The reviews were outstanding. Time magazine called it Hollywood’s ‘greatest creation’. John O’Hara in Newsweek reported that it was ‘the best picture [I] ever saw’. It was, though, far from a box office success, leaving RKO thousands of dollars out of pocket.
In 1947, with his health beginning to fail, Hearst was forced to swap San Simeon for a Beverly Hills mansion off Sunset Boulevard to be closer to his doctors
The film, however, received nine Academy Award nominations and won the Oscar for Best Original Screenplay, which Welles shared with Herman J. Mankiewicz.
As for Hearst and Marion Davies, they allegedly never saw the film. Hearst and Welles reportedly met only once, in a lift in San Francisco where Citizen Kane was being premiered.
When Welles offered him free tickets to see the movie, Hearst ignored him. ‘As he was getting off at his floor, I said: “Charles Foster Kane would have accepted,” ’ Welles claimed later.
In 1947, with his health beginning to fail, Hearst was forced to swap San Simeon for a Beverly Hills mansion off Sunset Boulevard to be closer to his doctors.
It was there, in August 1951, that his last days played out. Marion Davies, who was at his bedside, became distraught at the number of Hearst executives, children, friends and family in the house.
‘There were blazing lights in the hall,’ she said later, ‘and everybody was talking at the top of their lungs. He had no chance to rest. I was furious. I went out and asked them to go downstairs.’
Hearst’s doctor sedated Marion and while she slept, Hearst, 88, died from a massive stroke. Hearst’s order for Marion’s name to be mentioned daily in every one of his newspapers was rescinded within 24 hours of his death.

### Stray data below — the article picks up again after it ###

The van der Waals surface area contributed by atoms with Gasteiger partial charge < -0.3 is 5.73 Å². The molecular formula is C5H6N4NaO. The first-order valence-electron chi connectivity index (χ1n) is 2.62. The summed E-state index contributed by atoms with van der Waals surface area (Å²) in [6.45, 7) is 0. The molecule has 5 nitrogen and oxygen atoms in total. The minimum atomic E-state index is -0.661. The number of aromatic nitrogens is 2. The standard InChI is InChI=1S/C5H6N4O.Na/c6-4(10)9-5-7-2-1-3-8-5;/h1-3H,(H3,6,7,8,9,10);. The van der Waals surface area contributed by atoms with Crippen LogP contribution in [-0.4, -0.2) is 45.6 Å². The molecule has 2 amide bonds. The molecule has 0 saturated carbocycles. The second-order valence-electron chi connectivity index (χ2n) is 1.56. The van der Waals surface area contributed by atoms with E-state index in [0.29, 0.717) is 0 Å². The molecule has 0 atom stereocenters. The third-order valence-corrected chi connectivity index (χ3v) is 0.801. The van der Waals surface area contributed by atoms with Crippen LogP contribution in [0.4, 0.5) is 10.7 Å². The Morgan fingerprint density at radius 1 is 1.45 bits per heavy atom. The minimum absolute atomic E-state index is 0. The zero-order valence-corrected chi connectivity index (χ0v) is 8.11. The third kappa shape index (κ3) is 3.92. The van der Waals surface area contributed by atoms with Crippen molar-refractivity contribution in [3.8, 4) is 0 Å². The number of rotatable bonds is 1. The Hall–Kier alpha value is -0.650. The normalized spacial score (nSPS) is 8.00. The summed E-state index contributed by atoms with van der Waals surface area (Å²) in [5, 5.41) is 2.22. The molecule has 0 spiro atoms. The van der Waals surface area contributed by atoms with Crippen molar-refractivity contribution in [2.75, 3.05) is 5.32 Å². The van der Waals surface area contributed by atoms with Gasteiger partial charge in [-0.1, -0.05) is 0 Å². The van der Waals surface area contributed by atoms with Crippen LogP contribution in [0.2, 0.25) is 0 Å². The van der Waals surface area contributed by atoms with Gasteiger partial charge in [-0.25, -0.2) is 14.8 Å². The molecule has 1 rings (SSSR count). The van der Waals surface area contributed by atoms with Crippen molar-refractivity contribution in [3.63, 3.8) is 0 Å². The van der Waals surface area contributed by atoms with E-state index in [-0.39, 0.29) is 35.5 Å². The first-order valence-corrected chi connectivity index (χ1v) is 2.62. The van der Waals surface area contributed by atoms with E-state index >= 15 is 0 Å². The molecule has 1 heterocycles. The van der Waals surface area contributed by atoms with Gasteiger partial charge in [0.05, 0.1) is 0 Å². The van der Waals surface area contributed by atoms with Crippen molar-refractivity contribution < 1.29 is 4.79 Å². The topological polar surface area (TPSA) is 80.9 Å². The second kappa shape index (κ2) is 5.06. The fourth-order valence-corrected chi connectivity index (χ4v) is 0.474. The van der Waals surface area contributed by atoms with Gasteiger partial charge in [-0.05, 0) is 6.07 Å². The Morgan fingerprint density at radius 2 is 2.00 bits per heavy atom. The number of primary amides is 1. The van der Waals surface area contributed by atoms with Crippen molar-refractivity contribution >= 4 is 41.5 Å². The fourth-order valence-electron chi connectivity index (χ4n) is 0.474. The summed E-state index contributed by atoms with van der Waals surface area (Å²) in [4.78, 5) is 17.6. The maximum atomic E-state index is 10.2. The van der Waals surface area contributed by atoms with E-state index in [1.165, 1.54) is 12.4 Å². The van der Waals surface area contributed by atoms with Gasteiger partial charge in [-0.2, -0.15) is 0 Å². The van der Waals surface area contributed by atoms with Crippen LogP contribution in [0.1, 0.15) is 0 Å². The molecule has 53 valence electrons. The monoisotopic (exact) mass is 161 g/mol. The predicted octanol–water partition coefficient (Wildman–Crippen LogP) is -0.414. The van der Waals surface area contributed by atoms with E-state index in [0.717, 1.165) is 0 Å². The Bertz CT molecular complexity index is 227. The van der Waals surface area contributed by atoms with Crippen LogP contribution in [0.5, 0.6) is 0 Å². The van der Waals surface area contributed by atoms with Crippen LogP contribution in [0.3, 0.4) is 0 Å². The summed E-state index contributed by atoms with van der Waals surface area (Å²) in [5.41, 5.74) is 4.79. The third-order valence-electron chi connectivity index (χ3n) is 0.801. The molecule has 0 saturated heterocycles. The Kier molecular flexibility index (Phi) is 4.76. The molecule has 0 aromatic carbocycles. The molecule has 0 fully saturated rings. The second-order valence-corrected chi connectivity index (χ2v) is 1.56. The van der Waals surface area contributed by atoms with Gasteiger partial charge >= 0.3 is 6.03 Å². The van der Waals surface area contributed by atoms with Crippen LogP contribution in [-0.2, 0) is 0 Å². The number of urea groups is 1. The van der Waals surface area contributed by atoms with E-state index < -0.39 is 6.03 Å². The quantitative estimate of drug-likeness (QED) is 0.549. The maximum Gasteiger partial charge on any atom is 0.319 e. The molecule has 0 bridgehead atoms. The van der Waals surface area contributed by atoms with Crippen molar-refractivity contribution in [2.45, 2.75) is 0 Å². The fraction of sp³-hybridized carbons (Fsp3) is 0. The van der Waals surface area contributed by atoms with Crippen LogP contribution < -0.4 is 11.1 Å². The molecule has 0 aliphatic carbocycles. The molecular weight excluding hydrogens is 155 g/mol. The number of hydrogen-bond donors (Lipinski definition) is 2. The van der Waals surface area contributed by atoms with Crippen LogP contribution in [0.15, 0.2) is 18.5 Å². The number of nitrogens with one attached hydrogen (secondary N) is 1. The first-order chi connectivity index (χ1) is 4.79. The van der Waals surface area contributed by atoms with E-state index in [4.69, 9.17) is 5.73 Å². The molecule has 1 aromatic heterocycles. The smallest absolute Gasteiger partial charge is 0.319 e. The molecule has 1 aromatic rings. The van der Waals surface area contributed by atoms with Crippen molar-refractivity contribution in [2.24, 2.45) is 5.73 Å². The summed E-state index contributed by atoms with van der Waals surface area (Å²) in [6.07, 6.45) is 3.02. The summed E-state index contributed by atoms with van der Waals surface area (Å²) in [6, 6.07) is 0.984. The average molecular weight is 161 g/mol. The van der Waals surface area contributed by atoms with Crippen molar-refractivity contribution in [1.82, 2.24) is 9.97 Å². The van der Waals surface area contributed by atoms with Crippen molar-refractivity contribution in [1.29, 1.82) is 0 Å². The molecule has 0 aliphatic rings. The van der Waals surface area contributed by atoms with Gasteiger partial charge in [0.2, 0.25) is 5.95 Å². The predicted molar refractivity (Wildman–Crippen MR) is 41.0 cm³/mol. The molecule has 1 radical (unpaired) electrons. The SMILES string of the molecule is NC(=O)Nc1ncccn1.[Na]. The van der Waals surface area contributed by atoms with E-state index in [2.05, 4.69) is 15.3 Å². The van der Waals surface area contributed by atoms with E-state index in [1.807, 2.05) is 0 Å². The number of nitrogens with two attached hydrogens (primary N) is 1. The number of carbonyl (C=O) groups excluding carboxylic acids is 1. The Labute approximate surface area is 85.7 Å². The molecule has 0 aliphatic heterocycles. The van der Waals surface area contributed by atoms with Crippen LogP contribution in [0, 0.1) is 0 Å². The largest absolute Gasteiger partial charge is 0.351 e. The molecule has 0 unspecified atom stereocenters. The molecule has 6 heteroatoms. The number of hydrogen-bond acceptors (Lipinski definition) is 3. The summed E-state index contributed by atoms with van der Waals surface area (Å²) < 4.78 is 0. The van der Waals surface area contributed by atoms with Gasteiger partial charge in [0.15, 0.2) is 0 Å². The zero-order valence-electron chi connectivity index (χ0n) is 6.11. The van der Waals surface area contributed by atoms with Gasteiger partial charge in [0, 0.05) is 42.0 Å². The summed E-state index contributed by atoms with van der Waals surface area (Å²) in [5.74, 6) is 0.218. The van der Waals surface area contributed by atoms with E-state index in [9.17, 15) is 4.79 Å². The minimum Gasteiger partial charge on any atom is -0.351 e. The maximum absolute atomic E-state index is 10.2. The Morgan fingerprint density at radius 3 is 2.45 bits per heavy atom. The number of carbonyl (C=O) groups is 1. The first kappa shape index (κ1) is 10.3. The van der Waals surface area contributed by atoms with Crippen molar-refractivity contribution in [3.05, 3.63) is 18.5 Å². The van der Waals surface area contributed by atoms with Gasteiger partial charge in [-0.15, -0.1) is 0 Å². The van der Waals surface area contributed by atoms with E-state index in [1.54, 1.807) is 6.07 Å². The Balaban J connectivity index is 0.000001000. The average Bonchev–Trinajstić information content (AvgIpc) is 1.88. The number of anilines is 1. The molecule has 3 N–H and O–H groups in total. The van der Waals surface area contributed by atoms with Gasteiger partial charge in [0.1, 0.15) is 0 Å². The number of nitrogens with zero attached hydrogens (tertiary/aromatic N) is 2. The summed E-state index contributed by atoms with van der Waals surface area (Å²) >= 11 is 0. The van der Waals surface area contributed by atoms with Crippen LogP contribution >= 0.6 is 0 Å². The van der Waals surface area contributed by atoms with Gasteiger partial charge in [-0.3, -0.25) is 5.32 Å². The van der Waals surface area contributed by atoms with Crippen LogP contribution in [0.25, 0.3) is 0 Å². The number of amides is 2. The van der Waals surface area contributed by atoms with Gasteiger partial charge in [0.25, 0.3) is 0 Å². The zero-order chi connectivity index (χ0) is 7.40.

Two days later, an elaborate funeral was held in San Francisco from which Marion was excluded by his wife Millicent, from whom he had been separated for more than a quarter of a century.
Hearst’s doctor sedated Marion and while she slept, Hearst, 88, died from a massive stroke. Hearst’s order for Marion’s name to be mentioned daily in every one of his newspapers was rescinded within 24 hours of his death. Two days later, an elaborate funeral was held in San Francisco from which Marion was excluded by his wife Millicent, from whom he had been separated for more than a quarter of a century
Two months after Hearst’s death, Marion Davies married Horace Gates Brown III, a 46-year-old sea captain. She gave her age as 45 on the wedding licence, although she was 54.
Clever and shrewd, Marion, who had amassed a fortune from her movie earnings, continued to expand her already considerable real estate holdings in New York and LA.
Hollywood celebrities, among them Frank Sinatra and Clark Gable, still dropped by to pay their respects, and Joseph Kennedy, an old friend, invited Marion and Horace to family weddings including that of his son John F. Kennedy to Jacqueline Bouvier.
As she approached her 60th birthday, Marion’s health, after decades of heavy drinking, began to deteriorate and she was diagnosed with cancer of the jaw.
In January 1961, she attended John F. Kennedy’s inauguration as an honoured guest of the Kennedy family. Just months later she was admitted to Cedars of Lebanon Hospital in LA and she died there on September 22, 1961, aged 64.
At her bedside were her husband, her sister Rose, and Patricia Lake — officially Rose’s daughter and Marion’s niece but in fact Marion’s daughter by Hearst.
And what of that enigmatic word on the lips of the protagonist in Citizen Kane? ‘Rosebud’.
According to Welles, its significance was poignant rather than titillating. In the film, ‘Rosebud’ is the brand name of the little sledge that a young Charles Foster Kane is playing with in the snow on the day that he is taken from his home and his mother to begin his grooming for the empire he will inherit.
Said Welles: ‘In his subconscious it represented the simplicity, the comfort, above all the lack of responsibility in his home, and also it stood for his mother’s love, which Kane never lost.’
Mank is out now on Netflix.